Hebburn attacker blinded childhood pal with ammonia during street row

Liam Liddle
Liam Liddle

An attacker left his friend with permanent blindness when he threw ammonia in his face during a row in the street.

An attacker left his friend with permanent blindness when he threw ammonia in his face during a row in the street.

Newcastle Crown Court.

Newcastle Crown Court.

Liam Liddle caused chemical burns to both of Robert Little's eyes when he used the potent substance as a weapon.

Newcastle Crown Court heard the two men had been friends since childhood but trouble erupted during a night at Mr Little's home last May.

The argument resulted in Mr Little chasing his pal away from the house with a stick - and receiving life changing injuries in return.

Mr Little has regained his sight in one eye but has very poor vision in the other, which remains red and bloodshot.

His condition is not expected to improve unless pioneering treatment, which is still in the research stages, becomes available in the future.

Liddle, of South Street, Hebburn, who has previous convictions and was out on licence from a previous prison sentence, admitted causing grievous bodily harm and having an offensive weapon.

The 21-year-old, who appeared in the dock handcuffed, was sentenced to three years and three months behind bars.

Judge Tim Gittins told him: "You produced that ammonia liquid from your pocket, you sprayed him with it and it hit him squarely in the face, causing immediate, serious burns to both eyes.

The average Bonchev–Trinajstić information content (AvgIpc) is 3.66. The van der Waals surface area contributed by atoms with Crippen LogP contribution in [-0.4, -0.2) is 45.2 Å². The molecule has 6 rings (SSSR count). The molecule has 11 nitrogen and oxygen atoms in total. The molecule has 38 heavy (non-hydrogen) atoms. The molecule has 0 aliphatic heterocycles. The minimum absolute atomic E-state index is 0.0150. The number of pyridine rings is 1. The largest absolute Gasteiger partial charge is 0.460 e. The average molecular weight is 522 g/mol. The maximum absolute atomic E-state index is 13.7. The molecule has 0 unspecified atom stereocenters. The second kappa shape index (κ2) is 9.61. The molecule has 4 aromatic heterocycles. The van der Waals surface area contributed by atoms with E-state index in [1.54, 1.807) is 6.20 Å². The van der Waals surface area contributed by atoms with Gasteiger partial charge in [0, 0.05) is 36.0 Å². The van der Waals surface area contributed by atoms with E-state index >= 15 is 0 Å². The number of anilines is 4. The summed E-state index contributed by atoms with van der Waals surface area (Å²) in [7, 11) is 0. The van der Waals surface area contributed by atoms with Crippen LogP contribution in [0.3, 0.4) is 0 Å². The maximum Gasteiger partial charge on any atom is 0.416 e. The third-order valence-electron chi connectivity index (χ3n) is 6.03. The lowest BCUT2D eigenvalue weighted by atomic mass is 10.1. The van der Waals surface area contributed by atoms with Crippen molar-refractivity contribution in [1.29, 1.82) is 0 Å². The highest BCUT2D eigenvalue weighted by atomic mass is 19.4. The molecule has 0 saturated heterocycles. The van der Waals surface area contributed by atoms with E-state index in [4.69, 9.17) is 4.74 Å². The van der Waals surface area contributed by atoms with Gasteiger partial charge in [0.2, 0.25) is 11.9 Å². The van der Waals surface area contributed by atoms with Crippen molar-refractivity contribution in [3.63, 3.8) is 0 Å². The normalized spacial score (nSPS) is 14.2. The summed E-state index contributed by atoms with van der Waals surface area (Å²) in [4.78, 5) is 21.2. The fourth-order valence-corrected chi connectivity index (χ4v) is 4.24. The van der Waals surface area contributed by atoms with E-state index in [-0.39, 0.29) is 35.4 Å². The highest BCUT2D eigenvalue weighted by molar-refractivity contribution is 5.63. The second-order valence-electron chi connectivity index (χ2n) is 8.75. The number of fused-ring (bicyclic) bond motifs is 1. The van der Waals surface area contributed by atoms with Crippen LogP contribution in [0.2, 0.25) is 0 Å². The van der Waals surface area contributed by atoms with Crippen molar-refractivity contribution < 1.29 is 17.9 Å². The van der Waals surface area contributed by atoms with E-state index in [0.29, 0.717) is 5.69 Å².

"It should have been obvious to you that carrying such a potent substance and using it in that way could disfigure or permanently disable someone, as in fact it did.

"I hope in time, if and when you mature, you reflect on the permanent damage you have done in these few moments and it is on your conscience.

"You have effected a life so dramatically for such a meaningless argument."

The court heard Mr Little's left eye was temporarily blind but the sight has started to restore. It is the left eye which requires "groundbreaking" treatment to fix.

Mr Little told police he suffered "significant pain" in the attack ans said in a victim statement: "I will suffer for the rest of my life.

"He didn't have to spray me, I had stopped running toward shim and I feel I was no longer a threat."

When Liddle was arrested he told police: "I hope he's getting done aswell, he hit me first, with a bat.

"When I get out of prison I am going to smash his face in."

Liddle confessed he had been carrying the ammonia to use in the preparation of crack cocaine.

Paul Currer, defending, said the men had been taking cocaine together before the violence erupted .

Mr Currer said Liddle had been unable to run away due to a road accident which left him with a limp.

He added: "He regrets the impact his stupidity has had on the life of Mr Little.

"He would like very much the opportunity of speaking to Mr Little to apologise in person.

"He did not dispute this will have a lifelong impact on the quality of Mr Little's life, that is something he is genuinely concerned about.

"He knows he has been stupid. Had he not been taking drink and drugs this is something that would ever have happened, he would never have reacted to his friend in that way."